Fulfilling the Implied Promise of Financial Planning

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The time has come to challenge ourselves and our profession. Are we fulfilling our implied promise to improve the quality of our clients’ lives, or are we just getting better at running the business of financial planning, in good times and in bad? This question is more relevant today that it has ever been. At this unprecedented moment in history, are we just doing things differently, dusting off our “disaster” tools from 2008 and using them with clients?

As I look through the headlines of articles in this time of pandemic, I see plenty of commentary on how it is affecting the markets and the businesses of advisors. There is also mention of fear, stress and uncertainty.

But visibly absent is a plan to address the emotions that are overwhelming our clients. Indeed, doing so is an implied mandate of our profession.

What is the implied promise?

Every time a client signs on or renews with a financial planner, that advisor has made promise. This promise goes beyond fiduciary commitments, technology, behavioral finance, life planning, and even financial planning in the time of a pandemic. The promise says:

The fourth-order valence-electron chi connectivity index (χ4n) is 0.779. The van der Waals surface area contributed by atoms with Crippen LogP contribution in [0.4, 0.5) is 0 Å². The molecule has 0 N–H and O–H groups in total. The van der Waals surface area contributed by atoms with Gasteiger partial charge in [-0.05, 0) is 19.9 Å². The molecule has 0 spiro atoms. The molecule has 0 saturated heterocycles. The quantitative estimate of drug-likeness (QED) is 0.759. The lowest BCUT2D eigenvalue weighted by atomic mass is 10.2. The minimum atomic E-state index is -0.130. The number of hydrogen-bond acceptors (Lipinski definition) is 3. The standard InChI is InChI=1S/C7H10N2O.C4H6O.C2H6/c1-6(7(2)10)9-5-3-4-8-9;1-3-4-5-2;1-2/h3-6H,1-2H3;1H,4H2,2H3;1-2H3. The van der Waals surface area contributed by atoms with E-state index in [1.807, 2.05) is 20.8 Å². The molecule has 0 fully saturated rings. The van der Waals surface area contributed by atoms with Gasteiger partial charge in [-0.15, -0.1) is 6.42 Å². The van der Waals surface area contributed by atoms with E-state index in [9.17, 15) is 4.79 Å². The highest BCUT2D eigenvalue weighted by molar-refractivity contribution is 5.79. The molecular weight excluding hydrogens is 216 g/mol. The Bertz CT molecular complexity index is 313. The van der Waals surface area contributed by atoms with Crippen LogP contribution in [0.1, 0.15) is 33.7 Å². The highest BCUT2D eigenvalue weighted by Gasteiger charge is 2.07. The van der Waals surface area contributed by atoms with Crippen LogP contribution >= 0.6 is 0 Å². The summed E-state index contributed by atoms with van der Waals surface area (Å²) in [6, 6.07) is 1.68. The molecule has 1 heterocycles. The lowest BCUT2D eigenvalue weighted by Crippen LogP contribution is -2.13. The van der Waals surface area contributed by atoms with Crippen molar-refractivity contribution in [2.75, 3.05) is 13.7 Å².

I am your go-to for whatever happens in your life. When life goes as planned, I am here to keep you on track. When life pivots you in a new direction, welcomed or regrettable, I am here for you to lead you and keep you safe. When the pieces of your life fall apart, I can help you put it all back together. When the world rapidly changes in ways you could never imagine, I. Am. Here.

Think about the tools you use regularly with your clients and the conversations are you having these days. What are they about? Is the topic how they are coping as human beings, or is it their money? Who – or what – are we serving? Do you just use a different set of tools than you did a month ago?